Dear Diabetes, you suck.

a web developer who also happens to have type 1 diabetes

The day I uninstalled the dexcom app

iPhoneMenuBar

See… no Dexcom app!

A few days ago my dex sensor failed, so I decided to go without the dex just for a bit… I took it off, placed the transmitter on my kitchen counter next to my grandfather’s pocket change dish and went on with my night. I kept getting these annoying sensor failed alerts on my phone, so I switched my Bluetooth off, but you know, you can only go so long without Bluetooth. So this morning I turned off the receiver… still getting alerts, btw they are REALLY loud, especially considering that they are basically alerting me to the fact that nothing is going on… but I digress… what I did next surprised even me. I opened my Bluetooth menu and told my phone to forget the dex transmitter device. Then, just to be sure, I deleted the dexcom app off my phone. It was so freeing. I know this won’t last… by my very nature I love data and to disregard a device that literally records my own bio data is a ridiculous prospect, but it felt so good. I was camping this past week and my Fitbit died… so I took it off, then I took of my Apple Watch too… that didn’t last too long since my numbers were so crazy, but there was something amazing about not measuring my self worth against a number every time I glanced at my watch. I didn’t even know I felt that way until I took it off. There is so much value in technology, but I think the same way I value standing barefoot in the sand or sitting with my back resting against a tree, being free of these devices, no matter how groundbreaking and amazing they are, just every once and awhile is good for the soul. to remember that I am a whole person just on my own. maybe I’ve been drinking too much tea… I’ll probably get back to working on my openAPS tomorrow, but for today I’m free.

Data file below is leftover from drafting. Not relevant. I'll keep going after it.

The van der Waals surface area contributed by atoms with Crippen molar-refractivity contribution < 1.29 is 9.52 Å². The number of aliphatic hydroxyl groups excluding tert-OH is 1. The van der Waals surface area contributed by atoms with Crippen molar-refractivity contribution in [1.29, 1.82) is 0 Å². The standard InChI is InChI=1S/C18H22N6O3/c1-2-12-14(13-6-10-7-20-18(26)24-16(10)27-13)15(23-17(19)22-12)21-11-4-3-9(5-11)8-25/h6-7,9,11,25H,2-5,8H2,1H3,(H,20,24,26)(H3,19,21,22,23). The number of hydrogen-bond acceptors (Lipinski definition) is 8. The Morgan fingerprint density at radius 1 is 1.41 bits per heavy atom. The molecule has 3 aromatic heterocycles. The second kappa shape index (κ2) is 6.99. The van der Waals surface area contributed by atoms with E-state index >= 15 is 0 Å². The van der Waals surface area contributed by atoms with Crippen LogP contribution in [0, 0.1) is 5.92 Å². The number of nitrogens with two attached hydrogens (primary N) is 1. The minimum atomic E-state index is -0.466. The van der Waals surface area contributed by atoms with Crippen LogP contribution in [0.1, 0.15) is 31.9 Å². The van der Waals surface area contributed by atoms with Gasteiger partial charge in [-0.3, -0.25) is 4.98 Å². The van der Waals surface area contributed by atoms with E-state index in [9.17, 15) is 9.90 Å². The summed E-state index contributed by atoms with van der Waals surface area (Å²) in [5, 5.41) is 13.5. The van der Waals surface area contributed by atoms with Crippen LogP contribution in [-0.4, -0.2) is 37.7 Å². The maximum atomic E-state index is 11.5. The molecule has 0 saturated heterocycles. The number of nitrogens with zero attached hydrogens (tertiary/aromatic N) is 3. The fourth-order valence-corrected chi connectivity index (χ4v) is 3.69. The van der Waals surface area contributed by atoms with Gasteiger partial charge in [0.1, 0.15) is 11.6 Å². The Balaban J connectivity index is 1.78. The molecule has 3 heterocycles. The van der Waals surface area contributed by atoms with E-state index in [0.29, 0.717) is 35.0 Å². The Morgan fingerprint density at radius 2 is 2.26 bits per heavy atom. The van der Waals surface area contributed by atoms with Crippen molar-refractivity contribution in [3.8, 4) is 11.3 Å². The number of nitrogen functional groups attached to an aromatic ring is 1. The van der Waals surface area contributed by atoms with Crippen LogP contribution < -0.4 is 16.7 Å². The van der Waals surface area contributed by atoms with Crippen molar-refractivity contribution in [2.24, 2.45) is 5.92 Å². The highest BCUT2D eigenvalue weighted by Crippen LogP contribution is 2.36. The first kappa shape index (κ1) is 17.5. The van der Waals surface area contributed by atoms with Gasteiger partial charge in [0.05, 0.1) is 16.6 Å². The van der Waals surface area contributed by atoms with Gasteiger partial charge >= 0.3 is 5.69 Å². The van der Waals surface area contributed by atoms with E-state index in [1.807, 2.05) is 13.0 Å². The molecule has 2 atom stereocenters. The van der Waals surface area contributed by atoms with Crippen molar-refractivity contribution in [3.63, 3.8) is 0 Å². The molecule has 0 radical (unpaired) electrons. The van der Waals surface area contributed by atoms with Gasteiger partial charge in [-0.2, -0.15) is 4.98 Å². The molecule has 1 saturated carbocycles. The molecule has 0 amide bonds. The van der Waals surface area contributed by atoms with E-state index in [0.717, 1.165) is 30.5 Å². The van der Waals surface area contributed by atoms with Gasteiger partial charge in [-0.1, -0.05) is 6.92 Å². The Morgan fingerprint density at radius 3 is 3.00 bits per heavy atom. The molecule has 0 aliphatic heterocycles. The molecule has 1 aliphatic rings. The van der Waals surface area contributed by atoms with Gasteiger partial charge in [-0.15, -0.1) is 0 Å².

1 Comment

  1. 170526 DRAFT to “diabetes you suck”

    In my longstanding state of depression, anxiety and stress (90+% under control with drug treatment & monitoring with regular consults with both my psychopharmacologist and, of course, my endocrinologist) I also reached a limit with my Medtronic MiniMed sensor-pump system. Although I’d worn it for 5 years or so, and a few decades on a pump, the combination of circumstances drove me to remove the aggravation of changes, schedules & infrequent alarms so I removed the sensor and silenced the alarm. It has brought relief but now, months plus two unrelated surgeries later, I know how much less consistent my BGs became. Worsened my last few A1C results by only 10~12% or so (annual average circa 6.15 to 7 now).

    But!! the real value for me was to prevent alarming rate of descents *and* near-unconscious lack of functionality, and of the MiniMed’s built-in power to *auto-stop the delivery of any insulin* for a couple of hours.

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